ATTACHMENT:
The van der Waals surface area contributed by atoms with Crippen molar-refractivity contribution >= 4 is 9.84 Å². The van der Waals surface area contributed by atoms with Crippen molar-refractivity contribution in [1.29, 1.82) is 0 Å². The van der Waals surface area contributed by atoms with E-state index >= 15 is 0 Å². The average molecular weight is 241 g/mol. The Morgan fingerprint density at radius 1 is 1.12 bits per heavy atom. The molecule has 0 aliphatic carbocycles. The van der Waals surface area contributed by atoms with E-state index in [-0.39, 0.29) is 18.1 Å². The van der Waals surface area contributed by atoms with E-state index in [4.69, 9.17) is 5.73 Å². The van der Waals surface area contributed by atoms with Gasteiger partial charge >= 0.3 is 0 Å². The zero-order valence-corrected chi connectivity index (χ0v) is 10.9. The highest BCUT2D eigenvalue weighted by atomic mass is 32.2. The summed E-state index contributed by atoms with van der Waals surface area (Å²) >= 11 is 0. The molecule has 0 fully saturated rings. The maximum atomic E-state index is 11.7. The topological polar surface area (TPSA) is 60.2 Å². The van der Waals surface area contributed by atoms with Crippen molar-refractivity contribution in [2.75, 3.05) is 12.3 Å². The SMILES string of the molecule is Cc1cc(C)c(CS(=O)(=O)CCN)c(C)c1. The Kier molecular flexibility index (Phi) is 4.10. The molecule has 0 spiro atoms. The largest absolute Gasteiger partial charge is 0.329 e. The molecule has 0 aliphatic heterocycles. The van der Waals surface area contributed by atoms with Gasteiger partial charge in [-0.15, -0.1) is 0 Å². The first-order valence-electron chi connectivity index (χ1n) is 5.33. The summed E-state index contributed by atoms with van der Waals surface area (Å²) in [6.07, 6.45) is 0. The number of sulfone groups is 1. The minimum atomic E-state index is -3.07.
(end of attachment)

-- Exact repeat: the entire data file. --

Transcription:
The van der Waals surface area contributed by atoms with Crippen molar-refractivity contribution >= 4 is 9.84 Å². The van der Waals surface area contributed by atoms with Crippen molar-refractivity contribution in [1.29, 1.82) is 0 Å². The van der Waals surface area contributed by atoms with E-state index >= 15 is 0 Å². The average molecular weight is 241 g/mol. The Morgan fingerprint density at radius 1 is 1.12 bits per heavy atom. The molecule has 0 aliphatic carbocycles. The van der Waals surface area contributed by atoms with E-state index in [-0.39, 0.29) is 18.1 Å². The van der Waals surface area contributed by atoms with E-state index in [4.69, 9.17) is 5.73 Å². The van der Waals surface area contributed by atoms with Gasteiger partial charge >= 0.3 is 0 Å². The zero-order valence-corrected chi connectivity index (χ0v) is 10.9. The highest BCUT2D eigenvalue weighted by atomic mass is 32.2. The summed E-state index contributed by atoms with van der Waals surface area (Å²) >= 11 is 0. The molecule has 0 fully saturated rings. The maximum atomic E-state index is 11.7. The topological polar surface area (TPSA) is 60.2 Å². The van der Waals surface area contributed by atoms with Crippen molar-refractivity contribution in [2.75, 3.05) is 12.3 Å². The SMILES string of the molecule is Cc1cc(C)c(CS(=O)(=O)CCN)c(C)c1. The Kier molecular flexibility index (Phi) is 4.10. The molecule has 0 spiro atoms. The largest absolute Gasteiger partial charge is 0.329 e. The molecule has 0 aliphatic heterocycles. The van der Waals surface area contributed by atoms with Gasteiger partial charge in [-0.15, -0.1) is 0 Å². The first-order valence-electron chi connectivity index (χ1n) is 5.33. The summed E-state index contributed by atoms with van der Waals surface area (Å²) in [6.07, 6.45) is 0. The number of sulfone groups is 1. The minimum atomic E-state index is -3.07.